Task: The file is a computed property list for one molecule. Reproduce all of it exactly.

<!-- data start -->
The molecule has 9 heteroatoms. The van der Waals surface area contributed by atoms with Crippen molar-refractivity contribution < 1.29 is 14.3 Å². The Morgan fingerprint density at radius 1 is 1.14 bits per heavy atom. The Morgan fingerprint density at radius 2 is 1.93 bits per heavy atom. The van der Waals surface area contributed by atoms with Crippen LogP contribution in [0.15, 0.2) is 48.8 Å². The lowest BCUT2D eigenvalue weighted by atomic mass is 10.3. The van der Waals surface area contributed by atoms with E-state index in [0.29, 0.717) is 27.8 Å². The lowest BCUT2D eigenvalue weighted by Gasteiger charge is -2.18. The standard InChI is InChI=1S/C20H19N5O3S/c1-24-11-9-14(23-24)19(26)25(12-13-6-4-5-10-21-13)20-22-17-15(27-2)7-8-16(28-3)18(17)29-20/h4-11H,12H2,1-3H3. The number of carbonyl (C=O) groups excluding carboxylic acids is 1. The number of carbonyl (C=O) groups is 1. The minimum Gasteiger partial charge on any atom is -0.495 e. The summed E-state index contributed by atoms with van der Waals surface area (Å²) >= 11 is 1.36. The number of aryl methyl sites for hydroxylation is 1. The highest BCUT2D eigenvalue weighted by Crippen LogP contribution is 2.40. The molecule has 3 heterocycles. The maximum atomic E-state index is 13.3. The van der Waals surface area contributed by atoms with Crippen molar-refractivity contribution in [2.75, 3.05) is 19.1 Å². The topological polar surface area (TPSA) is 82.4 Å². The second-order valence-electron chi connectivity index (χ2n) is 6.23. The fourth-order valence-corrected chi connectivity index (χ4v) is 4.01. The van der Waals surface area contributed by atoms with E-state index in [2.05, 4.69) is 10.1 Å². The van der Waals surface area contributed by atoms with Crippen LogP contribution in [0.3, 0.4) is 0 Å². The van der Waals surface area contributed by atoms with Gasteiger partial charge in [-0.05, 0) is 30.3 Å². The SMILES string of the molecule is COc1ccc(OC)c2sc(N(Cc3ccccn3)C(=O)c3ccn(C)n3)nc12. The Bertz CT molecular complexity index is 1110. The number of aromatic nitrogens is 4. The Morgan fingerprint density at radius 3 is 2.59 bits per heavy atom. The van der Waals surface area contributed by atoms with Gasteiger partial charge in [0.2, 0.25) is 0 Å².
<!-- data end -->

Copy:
The molecule has 9 heteroatoms. The van der Waals surface area contributed by atoms with Crippen molar-refractivity contribution < 1.29 is 14.3 Å². The Morgan fingerprint density at radius 1 is 1.14 bits per heavy atom. The Morgan fingerprint density at radius 2 is 1.93 bits per heavy atom. The van der Waals surface area contributed by atoms with Crippen LogP contribution in [0.15, 0.2) is 48.8 Å². The lowest BCUT2D eigenvalue weighted by atomic mass is 10.3. The van der Waals surface area contributed by atoms with E-state index in [0.29, 0.717) is 27.8 Å². The lowest BCUT2D eigenvalue weighted by Gasteiger charge is -2.18. The standard InChI is InChI=1S/C20H19N5O3S/c1-24-11-9-14(23-24)19(26)25(12-13-6-4-5-10-21-13)20-22-17-15(27-2)7-8-16(28-3)18(17)29-20/h4-11H,12H2,1-3H3. The number of carbonyl (C=O) groups excluding carboxylic acids is 1. The number of carbonyl (C=O) groups is 1. The minimum Gasteiger partial charge on any atom is -0.495 e. The summed E-state index contributed by atoms with van der Waals surface area (Å²) >= 11 is 1.36. The number of aryl methyl sites for hydroxylation is 1. The highest BCUT2D eigenvalue weighted by Crippen LogP contribution is 2.40. The molecule has 3 heterocycles. The maximum atomic E-state index is 13.3. The van der Waals surface area contributed by atoms with Crippen molar-refractivity contribution in [2.75, 3.05) is 19.1 Å². The topological polar surface area (TPSA) is 82.4 Å². The second-order valence-electron chi connectivity index (χ2n) is 6.23. The fourth-order valence-corrected chi connectivity index (χ4v) is 4.01. The van der Waals surface area contributed by atoms with E-state index in [2.05, 4.69) is 10.1 Å². The van der Waals surface area contributed by atoms with Crippen LogP contribution in [0.3, 0.4) is 0 Å². The van der Waals surface area contributed by atoms with Gasteiger partial charge in [-0.05, 0) is 30.3 Å². The SMILES string of the molecule is COc1ccc(OC)c2sc(N(Cc3ccccn3)C(=O)c3ccn(C)n3)nc12. The Bertz CT molecular complexity index is 1110. The number of aromatic nitrogens is 4. The Morgan fingerprint density at radius 3 is 2.59 bits per heavy atom. The van der Waals surface area contributed by atoms with Gasteiger partial charge in [0.2, 0.25) is 0 Å².